Pregnancy is a time of joy and, at times, uncertainty for many expecting mothers. With all the forums, books, and well-intended strangers giving advice, it can be hard to feel confident in the decisions one makes during pregnancy. One decision that women can be confident in is going to the dentist when they are expecting. Keeping up with routine dental care is just one way to help mom and baby stay healthy before and after birth.
Common myths during pregnancy
For centuries, pregnant women have heard countless wives’ tales and myths about how the things they do will affect their unborn babies. Some of these may sound very outlandish. For example, in some cultures expecting mothers are not supposed to step over ropes because “it can cause umbilical cord problems.” Today, examples of common myths during pregnancy include that you can tell a baby’s sex based on its heartbeat, cravings, and how a mother is carrying.
Unfortunately, one myth expecting mothers may hear is to skip the dentist. This myth can lead to serious health problems for mom and baby.
Debunking the myth that expecting mothers should skip the dentist
Only 46% of women in the United States see a dentist for cleaning during pregnancy. This means that less than half of expecting women are receiving proper dental care. The reasons that women may skip the dentist during pregnancy are full of misinformation. For example, the idea that all dental procedures can wait until after birth is incorrect. In fact, skipping the dentist can lead to premature labor. This is because a periodontal infection can lead to inflammation around the uterus which may trigger labor.
Another concern for some pregnant women is the use of x-rays and certain medications during pregnancy. If there is proper communication between the expecting mother and her dentist, adjustments will be made to ensure treatment is safe for both mother and baby.
In the past, x-rays were believed to be dangerous to unborn babies. The good news is that with proper shielding, a dental x-ray is perfectly safe for expecting mothers and their babies. Dentists often use a heavy, lead apron when taking x-rays for protection against harmful rays.
The use of medications and anesthesia for procedures is another common concern during pregnancy. It is important to let your dentist know you are expecting, even if you are not sure how far along you are. They will make sure any medication that is prescribed is safe for both mom and baby. Additionally, if an expecting mother needs anesthesia or numbing medication for a dental procedure, such as a root canal or cavity filling, they can feel confident that they are safe and will not harm the baby.
Reasons to see a dentist during pregnancy
Seeing a dentist during pregnancy is not only safe for both mom and baby, it is recommended by the American Dental Association, the American Congress of Obstetricians and Gynecologists, and the American Academy of Pediatrics. Proper dental care reduces the risk of dental problems for the mother and complications such as premature birth and low birth weight for the baby.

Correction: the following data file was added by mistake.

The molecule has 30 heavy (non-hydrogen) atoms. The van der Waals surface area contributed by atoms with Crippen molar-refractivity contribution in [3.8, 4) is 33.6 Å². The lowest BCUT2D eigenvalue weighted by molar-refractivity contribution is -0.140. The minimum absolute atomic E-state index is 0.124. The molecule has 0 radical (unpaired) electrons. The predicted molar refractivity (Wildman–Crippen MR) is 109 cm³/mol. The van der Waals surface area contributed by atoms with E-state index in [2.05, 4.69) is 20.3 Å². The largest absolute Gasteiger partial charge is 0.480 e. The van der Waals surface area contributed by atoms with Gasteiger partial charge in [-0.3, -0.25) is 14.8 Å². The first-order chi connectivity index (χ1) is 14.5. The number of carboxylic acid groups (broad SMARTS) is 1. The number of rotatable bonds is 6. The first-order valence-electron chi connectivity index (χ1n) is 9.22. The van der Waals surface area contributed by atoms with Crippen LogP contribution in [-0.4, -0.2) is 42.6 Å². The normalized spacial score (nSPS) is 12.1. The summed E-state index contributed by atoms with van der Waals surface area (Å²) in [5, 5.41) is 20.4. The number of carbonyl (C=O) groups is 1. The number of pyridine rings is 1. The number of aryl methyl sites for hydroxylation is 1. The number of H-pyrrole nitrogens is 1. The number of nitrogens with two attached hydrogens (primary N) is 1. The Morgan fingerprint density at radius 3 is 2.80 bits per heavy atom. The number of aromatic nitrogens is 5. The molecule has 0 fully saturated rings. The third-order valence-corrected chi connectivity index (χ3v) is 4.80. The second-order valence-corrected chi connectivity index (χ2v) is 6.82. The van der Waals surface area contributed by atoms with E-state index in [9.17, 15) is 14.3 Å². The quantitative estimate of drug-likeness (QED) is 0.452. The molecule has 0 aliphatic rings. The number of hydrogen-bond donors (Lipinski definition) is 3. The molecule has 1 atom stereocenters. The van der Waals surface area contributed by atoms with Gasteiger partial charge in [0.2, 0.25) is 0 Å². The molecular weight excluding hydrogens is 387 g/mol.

Here are some reasons why it’s crucial for expecting mothers to see their dentist:
- Pregnancy increases the risk of dental complications: Changes in certain hormones during pregnancy can increase the risk of oral health problems. Up to seventy-five percent of pregnant women experience gingivitis. Gingivitis is the swelling or inflammation of the gums. Symptoms include tender or red gums and bleeding when brushing or flossing. Other dental problems pregnant women may experience include an increased risk of cavities and plaque buildup.
- Risk of preterm birth and low-birth weight: Mothers who neglect their oral health care during pregnancy are more likely to go into preterm labor and deliver babies with low birth weights according to a study from JDR Clinical and Translational Research. In another study, it was estimated that more than eighteen percent of preterm births are caused by periodontal disease. Babies who are born before full-term have a higher risk of medical problems such as breathing problems, serious infections, and heart conditions after birth. Later in life, they may experience intellectual and learning disabilities.
- Bacteria can pass to the baby:Mothers who have excess bacteria in their mouth may unintentionally pass it to their baby before and after birth. This can increase the risk of cavities as the child grows.
Skipping the dentist during pregnancy can be dangerous for both the mother and the unborn child. For expecting mothers, taking care of their oral health is not only essential for them but also for the oral and overall health of their babies.
Learn more ways to take care of your baby’s teeth.